Even at the Thomas Jefferson High School for Science and Technology, a top-ranked magnet school, senior Pooja Chandrashekar stands out among her brainiac peers.
She’s got a 4.57 grade-point average, scored a 2390 (out of 2400) on the SAT, and aced all 13 of her Advanced Placement exams. She also founded a national non-profit that encourages middle-school girls to participate in science, technology, engineering and math (STEM) programs.
She’s also developed a mobile app that analyzes speech patterns and predicts with 96 percent accuracy if a person has Parkinson’s disease.
Oh, and she’s 17.
College admissions offices took notice. She can now add another bullet to her résumé: Pooja earned admission to all eight Ivy League schools. She also was accepted at Stanford, MIT, Duke, the University of Virginia, the University of Michigan and Georgia Tech, going 14 for 14.
Earning an acceptance letter from one Ivy League school is a rare achievement for most high school students. It is extremely rare for a student to gain admission to all eight, though a few each year manage to do so. This year, Long Island student Harold Ekeh announced he, too, had been accepted to all the Ivies.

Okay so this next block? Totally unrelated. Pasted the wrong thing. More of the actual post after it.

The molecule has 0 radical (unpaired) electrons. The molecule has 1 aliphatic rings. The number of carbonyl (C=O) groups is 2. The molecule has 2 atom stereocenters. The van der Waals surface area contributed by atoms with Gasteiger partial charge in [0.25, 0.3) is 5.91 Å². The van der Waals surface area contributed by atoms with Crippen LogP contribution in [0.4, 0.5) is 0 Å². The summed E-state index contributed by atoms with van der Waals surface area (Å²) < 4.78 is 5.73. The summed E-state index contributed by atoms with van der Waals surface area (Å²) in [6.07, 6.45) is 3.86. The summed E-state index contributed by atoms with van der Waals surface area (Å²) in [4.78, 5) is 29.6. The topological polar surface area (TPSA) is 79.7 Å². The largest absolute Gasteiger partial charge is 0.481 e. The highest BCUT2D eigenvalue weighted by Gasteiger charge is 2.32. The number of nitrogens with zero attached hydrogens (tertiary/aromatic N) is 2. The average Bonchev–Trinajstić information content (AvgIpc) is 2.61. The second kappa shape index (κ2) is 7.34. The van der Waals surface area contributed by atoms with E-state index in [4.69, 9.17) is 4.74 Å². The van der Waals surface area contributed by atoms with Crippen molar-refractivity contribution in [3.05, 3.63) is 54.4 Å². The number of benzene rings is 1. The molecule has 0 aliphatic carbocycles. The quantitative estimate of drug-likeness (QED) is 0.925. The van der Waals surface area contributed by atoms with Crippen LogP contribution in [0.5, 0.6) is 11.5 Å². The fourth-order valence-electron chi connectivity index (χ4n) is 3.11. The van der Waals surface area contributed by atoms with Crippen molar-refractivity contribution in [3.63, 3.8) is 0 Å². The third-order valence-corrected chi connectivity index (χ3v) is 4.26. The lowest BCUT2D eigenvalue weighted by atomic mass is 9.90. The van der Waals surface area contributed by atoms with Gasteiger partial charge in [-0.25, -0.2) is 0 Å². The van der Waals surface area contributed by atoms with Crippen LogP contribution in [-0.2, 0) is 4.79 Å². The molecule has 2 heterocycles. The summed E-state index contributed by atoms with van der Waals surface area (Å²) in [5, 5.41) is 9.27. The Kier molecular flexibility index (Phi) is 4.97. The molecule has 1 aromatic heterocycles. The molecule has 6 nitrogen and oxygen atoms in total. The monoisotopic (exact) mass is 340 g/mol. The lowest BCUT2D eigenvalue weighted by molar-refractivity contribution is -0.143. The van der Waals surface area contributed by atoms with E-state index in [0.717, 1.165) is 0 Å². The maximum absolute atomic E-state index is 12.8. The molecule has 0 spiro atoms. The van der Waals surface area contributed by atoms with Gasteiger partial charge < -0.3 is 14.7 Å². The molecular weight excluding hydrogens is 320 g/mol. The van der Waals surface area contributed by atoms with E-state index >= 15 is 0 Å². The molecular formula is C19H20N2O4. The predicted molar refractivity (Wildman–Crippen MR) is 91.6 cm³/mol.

Pooja’s guidance counselor, Kerry Hamblin, said that the senior is dedicated to pushing herself in the classroom, which helped her to stand out. “She’s taking the hardest courses, the most challenging that we offer, and has exceeded anyone’s expectations in all of them,” Hamblin said.
Hamblin added that it is “very atypical to get into all eight ivies,” though some of the elite magnet school’s students each year try.
“It’s not typically what we advise,” since each school has its own personality, strengths and weaknesses, Hamblin said. “They share a football league in common, and that’s about it.”
Born in Potomac Falls, Pooja is the only child of two engineers who immigrated to the United States from Bangalore, India.
Pooja spent her summers attending programs in robotics. She tinkered in Web design and game programming. In middle school, she built a windmill to explore the prospects of renewable energy.
She attended the private Nysmith School in Herndon before enrolling at TJ, where she has taken classes in computing, artificial intelligence, and DNA science. She hopes one day to pursue a career in medicine and bio-engineering.
“She really stands out as a TJ kid who has taken the mission of the school as far as it can go,” said principal Evan Glazer. “She’s a STEM superwoman who humbly approached her interests in curious ways.”